Aug 18, 2023 - News

Former Iowa lottery CEO believes AI may have plagiarized his book

A photo of books.

Perry Beeman and Terry Rich published "The $80 Billion Gamble," on the right, in 2019. Their book was recently replicated by different authors in the book on the left. Photo: Courtesy of Terry Rich

AI could have been used to steal the contents of a book about the biggest jackpot scam in U.S. history, former Iowa Lottery CEO and co-author Terry Rich tells Axios.

  • Some words are changed, but it's largely a replica that, until Thursday, was being sold for $6 cheaper on Amazon.

Why it matters: As AI pseudo-books increasingly spam online bookstores, the literary market is showing cracks, Axios' Scott Rosenberg writes.

  • Unauthorized works cheat authors of compensation and can be difficult for readers to discern from the real deal.

Catch up fast: "The $80 Billion Gamble" documents how Eddie Tipton, the former head of IT security at the Multi-State Lottery Association in Urbandale, hijacked multiple state lotteries.

  • Tipton used a cryptic computer code to greatly narrow the odds of selecting numbers that were supposed to be randomly drawn.

State of play: The multi-year scheme unraveled after Tipton purchased a winning $16.5 million ticket at a DSM convenience store that he unsuccessfully and anonymously tried to claim.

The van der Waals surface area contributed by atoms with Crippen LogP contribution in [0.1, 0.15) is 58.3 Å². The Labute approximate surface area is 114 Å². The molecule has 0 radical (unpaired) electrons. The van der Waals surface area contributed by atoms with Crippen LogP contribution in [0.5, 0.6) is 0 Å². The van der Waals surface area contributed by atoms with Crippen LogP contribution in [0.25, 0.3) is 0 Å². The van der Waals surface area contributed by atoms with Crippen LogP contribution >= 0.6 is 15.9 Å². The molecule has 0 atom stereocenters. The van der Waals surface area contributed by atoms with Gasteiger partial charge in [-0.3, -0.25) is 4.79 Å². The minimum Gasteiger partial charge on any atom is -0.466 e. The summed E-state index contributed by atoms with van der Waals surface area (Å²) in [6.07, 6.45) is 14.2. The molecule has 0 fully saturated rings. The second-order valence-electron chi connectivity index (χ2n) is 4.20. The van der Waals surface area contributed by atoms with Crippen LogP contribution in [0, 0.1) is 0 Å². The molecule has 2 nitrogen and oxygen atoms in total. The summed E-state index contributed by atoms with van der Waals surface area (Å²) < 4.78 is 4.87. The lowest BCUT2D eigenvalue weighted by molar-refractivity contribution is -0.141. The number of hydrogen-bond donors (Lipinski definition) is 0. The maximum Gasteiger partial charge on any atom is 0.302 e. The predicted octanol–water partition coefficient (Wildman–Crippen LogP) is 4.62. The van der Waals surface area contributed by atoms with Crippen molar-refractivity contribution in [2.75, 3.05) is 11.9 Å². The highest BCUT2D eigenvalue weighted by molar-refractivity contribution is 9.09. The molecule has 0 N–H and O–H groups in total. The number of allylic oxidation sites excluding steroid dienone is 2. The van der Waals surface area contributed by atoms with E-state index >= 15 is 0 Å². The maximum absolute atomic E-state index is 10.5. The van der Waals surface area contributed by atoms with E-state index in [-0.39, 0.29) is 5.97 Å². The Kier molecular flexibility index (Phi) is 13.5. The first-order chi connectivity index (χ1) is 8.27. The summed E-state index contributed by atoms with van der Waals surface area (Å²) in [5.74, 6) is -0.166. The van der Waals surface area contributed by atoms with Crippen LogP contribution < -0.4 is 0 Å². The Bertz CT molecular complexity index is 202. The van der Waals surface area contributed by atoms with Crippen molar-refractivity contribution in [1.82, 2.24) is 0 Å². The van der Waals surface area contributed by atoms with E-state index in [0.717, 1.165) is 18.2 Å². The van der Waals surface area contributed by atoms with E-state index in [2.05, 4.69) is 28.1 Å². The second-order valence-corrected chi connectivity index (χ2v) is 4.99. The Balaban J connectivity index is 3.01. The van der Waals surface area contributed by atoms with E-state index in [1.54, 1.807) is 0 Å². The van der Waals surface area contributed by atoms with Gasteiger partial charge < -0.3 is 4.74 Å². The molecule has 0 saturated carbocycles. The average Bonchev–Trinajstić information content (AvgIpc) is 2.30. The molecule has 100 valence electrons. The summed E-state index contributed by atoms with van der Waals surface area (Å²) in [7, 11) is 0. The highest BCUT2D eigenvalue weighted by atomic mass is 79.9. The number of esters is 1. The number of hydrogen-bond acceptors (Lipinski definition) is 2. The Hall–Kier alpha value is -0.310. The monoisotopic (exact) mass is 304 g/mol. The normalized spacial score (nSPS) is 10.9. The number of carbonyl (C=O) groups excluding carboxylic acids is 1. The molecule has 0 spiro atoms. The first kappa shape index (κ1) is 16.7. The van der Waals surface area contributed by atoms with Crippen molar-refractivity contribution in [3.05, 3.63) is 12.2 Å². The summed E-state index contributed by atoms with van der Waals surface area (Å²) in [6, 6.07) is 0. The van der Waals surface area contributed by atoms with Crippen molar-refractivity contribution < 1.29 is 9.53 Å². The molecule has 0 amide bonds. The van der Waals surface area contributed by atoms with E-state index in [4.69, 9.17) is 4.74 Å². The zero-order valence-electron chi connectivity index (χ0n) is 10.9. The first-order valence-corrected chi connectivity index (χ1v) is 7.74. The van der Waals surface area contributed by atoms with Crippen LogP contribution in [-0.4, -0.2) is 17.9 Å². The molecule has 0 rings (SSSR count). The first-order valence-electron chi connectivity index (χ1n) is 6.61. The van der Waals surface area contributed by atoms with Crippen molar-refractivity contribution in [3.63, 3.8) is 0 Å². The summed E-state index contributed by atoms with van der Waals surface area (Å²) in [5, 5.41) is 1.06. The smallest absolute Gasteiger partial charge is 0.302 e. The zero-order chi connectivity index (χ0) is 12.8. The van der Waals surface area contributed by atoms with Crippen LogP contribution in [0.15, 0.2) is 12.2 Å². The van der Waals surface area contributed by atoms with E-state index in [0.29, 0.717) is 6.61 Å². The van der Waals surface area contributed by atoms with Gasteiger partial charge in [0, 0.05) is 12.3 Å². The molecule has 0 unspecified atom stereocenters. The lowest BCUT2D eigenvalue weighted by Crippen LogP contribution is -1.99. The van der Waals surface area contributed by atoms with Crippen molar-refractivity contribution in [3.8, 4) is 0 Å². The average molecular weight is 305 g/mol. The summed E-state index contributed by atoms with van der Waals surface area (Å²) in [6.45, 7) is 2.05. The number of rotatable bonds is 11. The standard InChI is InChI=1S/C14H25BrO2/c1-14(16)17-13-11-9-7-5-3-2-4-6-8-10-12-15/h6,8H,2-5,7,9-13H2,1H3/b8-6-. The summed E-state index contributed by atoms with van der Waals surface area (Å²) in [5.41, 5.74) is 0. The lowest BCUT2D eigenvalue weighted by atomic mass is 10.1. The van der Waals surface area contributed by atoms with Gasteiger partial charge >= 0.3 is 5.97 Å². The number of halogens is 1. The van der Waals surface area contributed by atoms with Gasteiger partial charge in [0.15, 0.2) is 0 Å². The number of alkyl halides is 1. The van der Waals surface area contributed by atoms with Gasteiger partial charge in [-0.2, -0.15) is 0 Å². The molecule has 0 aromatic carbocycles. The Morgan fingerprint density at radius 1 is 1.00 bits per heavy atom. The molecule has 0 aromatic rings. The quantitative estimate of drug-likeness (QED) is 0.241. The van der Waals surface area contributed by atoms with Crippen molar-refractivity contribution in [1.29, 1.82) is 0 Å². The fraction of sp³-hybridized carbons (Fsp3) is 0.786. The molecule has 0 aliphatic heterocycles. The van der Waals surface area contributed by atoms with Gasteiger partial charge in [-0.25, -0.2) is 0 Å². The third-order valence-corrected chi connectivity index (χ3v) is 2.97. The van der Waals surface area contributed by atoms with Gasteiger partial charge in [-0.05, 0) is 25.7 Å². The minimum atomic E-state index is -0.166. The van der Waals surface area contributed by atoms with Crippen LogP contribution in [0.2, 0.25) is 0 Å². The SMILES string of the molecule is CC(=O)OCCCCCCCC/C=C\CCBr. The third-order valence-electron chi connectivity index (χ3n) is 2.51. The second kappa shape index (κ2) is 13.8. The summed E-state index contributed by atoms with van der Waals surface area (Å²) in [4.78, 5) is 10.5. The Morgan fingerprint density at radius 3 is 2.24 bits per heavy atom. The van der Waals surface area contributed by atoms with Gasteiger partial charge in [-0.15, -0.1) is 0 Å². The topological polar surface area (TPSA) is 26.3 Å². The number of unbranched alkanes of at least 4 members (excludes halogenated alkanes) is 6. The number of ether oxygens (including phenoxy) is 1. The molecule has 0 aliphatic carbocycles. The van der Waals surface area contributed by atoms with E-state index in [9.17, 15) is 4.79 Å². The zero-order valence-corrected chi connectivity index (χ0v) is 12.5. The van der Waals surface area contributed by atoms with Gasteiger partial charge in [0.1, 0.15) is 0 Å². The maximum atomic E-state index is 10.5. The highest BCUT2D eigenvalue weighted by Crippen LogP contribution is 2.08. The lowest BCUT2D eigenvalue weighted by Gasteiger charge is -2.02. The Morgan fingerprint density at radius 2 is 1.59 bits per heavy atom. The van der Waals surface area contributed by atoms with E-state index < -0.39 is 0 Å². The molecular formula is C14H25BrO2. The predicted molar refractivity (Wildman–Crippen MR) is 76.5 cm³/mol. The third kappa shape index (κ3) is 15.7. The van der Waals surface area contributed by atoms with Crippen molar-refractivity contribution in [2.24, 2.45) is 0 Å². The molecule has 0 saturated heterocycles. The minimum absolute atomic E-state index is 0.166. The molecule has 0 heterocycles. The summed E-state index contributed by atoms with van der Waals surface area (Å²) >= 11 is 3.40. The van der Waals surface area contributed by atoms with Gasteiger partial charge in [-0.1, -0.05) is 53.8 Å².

• He pleaded guilty to multiple criminal charges and was paroled last year after serving five years in prison.
A photo of a book.
Many of the same photos were also used in both versions of the book. Photo: Courtesy of Terry Rich

What's happening: Rich says a bogus book by the same name appeared recently on Amazon, allegedly written by author "Phil Mckevitt."

  • Axios' efforts to confirm Mckevitt is a real person were unsuccessful. The book, which Amazon listed as "independently published," says it was made last month in Monee, Ill.

Driving the news: Rich says he asked Amazon to pull the book more than a week ago.

  • It was removed from the site Thursday, a few hours after Axios' inquiry.
  • A Kindle version that named a different author was also removed.

What they're saying: Amazon spokesperson Lindsay Hamilton tells Axios that the company investigates any book when a concern is raised.

  • The company directed us to its online content guide that says it prohibits the sale of material that violates copyrights.

Of note: Amazon is now estimated to control at least half of all U.S. book sales

What's next: Rich says he and co-author Perry Beeman are still trying to identify the publisher in order to send a legal notice to stop any potential future attempts to sell the fraudulent book.

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